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Cooking for Geeks: Real Science, Great Hacks, and Good Food
Are you the innovative type, the cook who marches to a different drummer -- used to expressing your creativity instead of just following recipes? Are you interested in the science behind what happens to food while it's cooking? Do you want to learn what makes a recipe work so you can improvise and create your own unique dish? More than just a cookbook,...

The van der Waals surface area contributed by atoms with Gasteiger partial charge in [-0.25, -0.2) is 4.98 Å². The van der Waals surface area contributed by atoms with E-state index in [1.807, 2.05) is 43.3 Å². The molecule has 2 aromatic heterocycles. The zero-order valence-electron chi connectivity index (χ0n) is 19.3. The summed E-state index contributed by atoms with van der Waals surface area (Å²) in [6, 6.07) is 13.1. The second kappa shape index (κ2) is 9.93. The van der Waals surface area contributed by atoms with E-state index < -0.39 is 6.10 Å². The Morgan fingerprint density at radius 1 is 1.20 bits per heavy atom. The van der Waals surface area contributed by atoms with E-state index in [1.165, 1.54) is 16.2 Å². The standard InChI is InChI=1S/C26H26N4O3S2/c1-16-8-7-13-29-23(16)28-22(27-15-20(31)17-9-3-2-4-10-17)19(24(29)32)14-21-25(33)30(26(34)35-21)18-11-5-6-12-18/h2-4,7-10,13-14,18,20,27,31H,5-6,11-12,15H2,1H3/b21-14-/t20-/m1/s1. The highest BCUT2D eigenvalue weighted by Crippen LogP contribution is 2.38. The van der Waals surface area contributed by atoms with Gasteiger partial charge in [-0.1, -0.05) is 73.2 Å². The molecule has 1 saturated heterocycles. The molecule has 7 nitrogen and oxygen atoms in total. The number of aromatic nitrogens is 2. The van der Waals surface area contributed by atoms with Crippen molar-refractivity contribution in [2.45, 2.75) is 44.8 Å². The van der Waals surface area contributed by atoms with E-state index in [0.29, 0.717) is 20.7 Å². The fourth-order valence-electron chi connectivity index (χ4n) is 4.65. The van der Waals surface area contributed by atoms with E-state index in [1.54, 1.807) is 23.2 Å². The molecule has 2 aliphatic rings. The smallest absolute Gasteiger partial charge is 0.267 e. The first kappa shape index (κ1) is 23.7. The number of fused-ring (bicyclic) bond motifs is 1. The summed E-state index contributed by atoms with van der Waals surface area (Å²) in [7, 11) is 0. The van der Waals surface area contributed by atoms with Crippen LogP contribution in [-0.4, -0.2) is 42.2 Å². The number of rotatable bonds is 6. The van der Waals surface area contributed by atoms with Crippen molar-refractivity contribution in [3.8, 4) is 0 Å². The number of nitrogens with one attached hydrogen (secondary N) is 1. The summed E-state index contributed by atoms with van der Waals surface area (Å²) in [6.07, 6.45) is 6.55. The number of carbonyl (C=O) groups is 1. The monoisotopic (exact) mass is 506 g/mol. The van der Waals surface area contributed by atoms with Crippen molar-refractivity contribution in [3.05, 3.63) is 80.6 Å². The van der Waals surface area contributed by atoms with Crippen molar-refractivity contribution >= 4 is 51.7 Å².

Are you the innovative type, the cook who marches to a different drummer -- used to expressing your creativity instead of just following recipes? Are you interested in the science behind what happens to food while it's cooking? Do you want to learn what makes a recipe work so you can improvise and create your own unique dish? More than just a cookbook, Cooking for Geeks applies your curiosity to discovery, inspiration, and invention in the kitchen. Why is medium-rare steak so popular? Why do we bake some things at 350 F/175 C and others at 375 F/190 C? And how quickly does a pizza cook if we overclock an oven to 1,000 F/540 C? Author and cooking geek Jeff Potter provides the answers and offers a unique take on recipes -- from the sweet (a "mean" chocolate chip cookie) to the savory (duck confit sugo). This book is an excellent and intriguing resource for anyone who wants to experiment with cooking, even if you don't consider yourself a geek. Initialize your kitchen and calibrate your tools Learn about the important reactions in cooking, such as protein denaturation, Maillard reactions, and caramelization, and how they impact the foods we cook Play with your food using hydrocolloids and sous vide cooking Gain firsthand insights from interviews with researchers, food scientists, knife experts, chefs, writers, and more, including author Harold McGee, TV personality Adam Savage, chemist Hervé This, and xkcd From Cooking for Geeks: Butternut Squash Soup Purée in a food processor or with an immersion blender: 2 cups (660g) butternut squash, peeled, cubed, and roasted (about 1 medium squash) 2 cups (470g) chicken, turkey, or vegetable stock 1 small (130g) yellow onion, diced and sautéed 1/2 teaspoon (1g) salt (adjust to taste) Notes The weights are for the prepared ingredients and only rough suggestions. So, prepare each item individually. For example, for the squash, peel it, then coat it with olive oil, sprinkle it with salt, and roast it in the oven at a temperature around 400425 F / 200220 C until it begins to brown. When you go to purée the ingredients, hold back some of the squash and some of the stock, taste the purée, and see which you think it needs. Want it thicker? Add more squash. Thinner? Add more stock. This soup by itself is very basic. Garnish with whatever else you have on hand that you think might go well, such as garlic croutons and bacon. Or top with a small dab of cream, some toasted walnuts, and dried cranberries to give it a feeling of Thanksgiving. How about a teaspoon of maple syrup, a few thin slices of beef, and some fresh oregano? Chives, sour cream, and cheddar cheese? Why not! Instead of purchasing items to follow a recipe exactly, try using leftover ingredients from other meals to complement the squash soup. If you’re in a rush, you can “jump-start” the squash by microwaving it first. Peel and quarter the squash, using a spoon to scoop out the seeds. Then, cube it into 12” / 35 cm pieces, drop it into a glass baking pan that’s both oven and microwave safe, and nuke it for four to five minutes to partially heat the mass. Remove from microwave, coat the squash with olive oil and a light sprinkling of salt, and roast it in a preheated oven until done, about 20 to 30 minutes. If you’re not in a rush, you can skip the peeling step entirely: cut the squash in half, scoop out the seeds, add oil and salt, roast it for about an hour (until the flesh is soft), and use a spoon to scoop it out. Pumpkin Cake There are two broad types of cake batters: high- ratio cakes--those that have more sugar and water than flour (or by some definitions, just a lot of sugar)--and low-ratio cakes—which tend to have coarser crumbs. For high-ratio cakes, there should be more sugar than flour (by weight) and more eggs than fats (again, by weight), and the liquid mass (eggs, milk, water) should be heavier than the sugar. Consider this pumpkin cake, which is a high-ratio cake (245g of pumpkin contains 220g of water--you can look these sorts of things up in the USDA National Nutrient Database, available online at http://www.nal.usda.gov/fnic/foodcomp/search/). In a mixing bowl, measure out and then mix with an electric mixer to thoroughly combine: 1 cup (245g) pumpkin (canned, or roast and puree your own) 1 cup (200g) sugar 3/4 cup (160g) canola oil 2 large (120g) eggs 1 1/2 cups (180g) flour 1/4 cup (40g) raisins 2 teaspoons (5g) cinnamon 1 teaspoon (5g) baking powder 1/2 teaspoon (5g) baking soda 1/2 teaspoon (3g) salt 1/2 teaspoon (2g) vanilla extract Transfer to a greased cake pan or spring form and bake in an oven preheated to 350 F / 175 C until a toothpick comes out dry, about 20 minutes. Notes Try adding dried pears soaked in brandy. You can also hold back some of the raisins and sprinkle them on top. One nice thing about high-ratio cakes is that they don’t have much gluten, so they won’t turn out like bread, even with excessive beating. With a total weight of 920 grams, of which only roughly 20 grams is gluten, there just isn’t enough gluten present in this cake to give it a bread-like texture. There’s also a fair amount of both sugar and fats to interfere with gluten development.
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